I am trying to get my bearings straight now and when I get to the end of the street and past the convenience mart with two green chairs out front I make a U-turn. Some lights are on the porches and I can hear music – some Mexican music, some country and some urbanized songs. A sign in the window of the market says “Deli” but I don’t feel like sandwiches at the moment. I turn on my interior light and look around when I get to the stop sign at the corner. This little neighborhood has little traffic and turn and roll the wheel around in a circle and then straighten it out. I drive back to the well-lit area in front of the warehouse and then turn around again so I am facing the store where I had made the U-turn.
A man in a T-shirt, shorts and a baseball camp strolls down the street. He is smiling and I watch him for about two or three blocks and then look back at the floor when he reaches the store. The green chairs are occupied now by a young child and a teenage boy. A woman stands between them.
One of the things we learn about archives is that in the moment when information is created it isn’t designed to be permanent. Things are done for the moment and for the time and it is only people in the future who will be concerned about the practices. Two hundred years from now they will not know us any more than we know about the people from two hundred years ago other than in our imaginations.
Sandwich shops, the street signs and the borders are all imaginary and matter cannot be created or destroyed is one of the laws of thermodynamics I remember. If you can add ten you can add ten more and five will get you ten and ten will get you infinity. Today is the tomorrow you worried about yesterday and tomorrow was the day after tomorrow the day before. It’s like that when you think about it. What are you what color are you and what color do you see and what does this word mean that is in Spanish and what do those lines mean that look Chinese. These are the things that come with perspective which is what the archivists look for in the timeline and the mathematics of things.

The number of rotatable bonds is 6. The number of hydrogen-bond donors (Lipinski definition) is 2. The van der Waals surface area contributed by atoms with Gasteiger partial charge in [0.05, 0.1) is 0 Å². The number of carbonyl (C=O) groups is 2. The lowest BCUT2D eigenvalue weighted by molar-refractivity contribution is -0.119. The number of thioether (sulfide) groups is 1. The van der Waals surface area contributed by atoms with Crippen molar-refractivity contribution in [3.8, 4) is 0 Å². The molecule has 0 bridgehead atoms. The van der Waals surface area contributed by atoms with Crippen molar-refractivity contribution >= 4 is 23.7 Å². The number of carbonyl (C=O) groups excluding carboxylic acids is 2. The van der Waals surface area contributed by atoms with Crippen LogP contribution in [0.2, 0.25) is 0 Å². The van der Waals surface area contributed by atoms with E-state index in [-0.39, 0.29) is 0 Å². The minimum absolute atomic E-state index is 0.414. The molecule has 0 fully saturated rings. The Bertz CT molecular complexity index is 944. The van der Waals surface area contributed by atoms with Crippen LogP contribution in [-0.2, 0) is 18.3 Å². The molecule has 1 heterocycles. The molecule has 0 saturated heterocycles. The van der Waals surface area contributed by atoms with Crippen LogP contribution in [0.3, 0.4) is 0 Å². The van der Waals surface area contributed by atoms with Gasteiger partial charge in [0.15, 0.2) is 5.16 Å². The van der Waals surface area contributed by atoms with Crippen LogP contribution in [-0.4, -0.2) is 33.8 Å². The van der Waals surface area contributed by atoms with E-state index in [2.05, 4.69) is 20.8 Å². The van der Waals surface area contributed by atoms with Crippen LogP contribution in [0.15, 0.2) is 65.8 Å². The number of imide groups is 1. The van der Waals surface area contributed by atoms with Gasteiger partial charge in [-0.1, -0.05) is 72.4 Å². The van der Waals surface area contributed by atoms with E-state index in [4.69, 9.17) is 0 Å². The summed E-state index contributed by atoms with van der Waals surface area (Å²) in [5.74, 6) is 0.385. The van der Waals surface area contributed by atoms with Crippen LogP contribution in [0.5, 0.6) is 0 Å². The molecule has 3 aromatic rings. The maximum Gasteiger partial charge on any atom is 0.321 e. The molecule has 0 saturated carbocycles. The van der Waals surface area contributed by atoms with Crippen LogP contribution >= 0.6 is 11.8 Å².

I don’t know whether I heard the sounds first or whether it was the smell. They say sound travels at 760 miles per hour and I am not sure what the velocity your olfactory perception functions at but I know it cannot be faster than the speed of light. I had heard that they sound like firecrackers and they do and the acrid smell of gun powder fills the air. The lights along the neighborhood have gone out and I look up at the store and see that it is suddenly dark and there is no one standing around.
Suddenly, coming towards me I see it moving out of the shadows. The vehicle is black and looks as large as a tank and I think it must be an Escalade or an SUV. I am unsure if it sees me as it grows larger in my windshield. I am at the side of the road and have my foot on the break petal and the car is in gear but I am in the hull of a ship, reaching down for the coin that has fallen in the crevice, between the devil and the deep blue sea.
The black shape almost clips my mirror and I am still trying to figure out exactly what happened when the car shakes a little and then look into the rearview mirror and see the dark square become smaller and then turn the corner and disappear.
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© 2017 Finn Liam Cooper